The jury honoured Britain’s Geoffrey Hinton and Demis Hassabis along with France’s Yann LeCun and Canada’s Yoshua Bengio for their “contributions to the advancement of artificial intelligence and its full integration in society.”
“Their contributions to the development of ‘deep learning’ have led to major advances in techniques as diverse as speech recognition… object perception, machine translation, strategy optimisation, the analysis of protein structure, medical diagnosis and many others,” it said.
Hinton and Bengio were already honoured with in 2018 with the Turing Award, which is sometimes referred to as “the Nobel Prize of computing”.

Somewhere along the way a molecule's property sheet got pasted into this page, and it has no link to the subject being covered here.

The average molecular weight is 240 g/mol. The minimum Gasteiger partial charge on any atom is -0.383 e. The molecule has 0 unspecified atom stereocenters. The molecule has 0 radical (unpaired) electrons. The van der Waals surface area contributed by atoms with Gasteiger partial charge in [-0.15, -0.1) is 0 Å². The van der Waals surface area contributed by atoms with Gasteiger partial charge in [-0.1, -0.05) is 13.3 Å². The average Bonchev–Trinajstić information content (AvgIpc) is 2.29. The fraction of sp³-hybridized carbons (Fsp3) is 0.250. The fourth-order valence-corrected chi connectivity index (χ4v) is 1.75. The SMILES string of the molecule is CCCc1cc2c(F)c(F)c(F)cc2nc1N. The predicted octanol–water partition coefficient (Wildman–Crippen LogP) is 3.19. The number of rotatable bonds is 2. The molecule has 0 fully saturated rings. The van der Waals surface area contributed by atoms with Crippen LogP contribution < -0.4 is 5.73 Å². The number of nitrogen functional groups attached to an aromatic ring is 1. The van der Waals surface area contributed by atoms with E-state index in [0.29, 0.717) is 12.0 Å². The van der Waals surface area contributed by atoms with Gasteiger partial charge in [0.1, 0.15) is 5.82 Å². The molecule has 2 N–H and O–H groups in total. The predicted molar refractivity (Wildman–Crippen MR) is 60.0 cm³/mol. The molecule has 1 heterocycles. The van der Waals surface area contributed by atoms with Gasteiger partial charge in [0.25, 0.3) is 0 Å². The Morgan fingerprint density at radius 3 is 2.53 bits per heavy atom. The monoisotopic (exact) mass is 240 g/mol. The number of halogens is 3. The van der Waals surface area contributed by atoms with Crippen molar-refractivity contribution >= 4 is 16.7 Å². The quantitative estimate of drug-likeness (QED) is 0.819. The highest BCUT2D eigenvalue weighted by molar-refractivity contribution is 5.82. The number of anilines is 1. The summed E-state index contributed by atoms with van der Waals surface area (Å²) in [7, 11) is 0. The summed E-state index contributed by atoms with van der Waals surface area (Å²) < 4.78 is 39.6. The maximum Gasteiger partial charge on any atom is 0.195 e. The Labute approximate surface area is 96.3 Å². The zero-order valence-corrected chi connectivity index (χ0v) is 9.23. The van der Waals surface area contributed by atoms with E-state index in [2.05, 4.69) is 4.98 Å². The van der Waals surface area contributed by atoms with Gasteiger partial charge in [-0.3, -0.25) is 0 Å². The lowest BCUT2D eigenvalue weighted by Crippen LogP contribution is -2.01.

Deep learning involves building computer programmes that loosely mimic the structure of animal brains, with many layers of artificial neurons that process data.
It is seen as a promising tool for the development of self-driving cars and other futuristic technologies.
The 50,000-euro ($52,000) award is one of eight Asturias prizes handed out every year by a foundation named after Crown Princess Leonor.
Other categories include social sciences, sport and scientific research.
The awards are presented each autumn in the northern city of Oviedo in a ceremony broadcast live on Spanish television.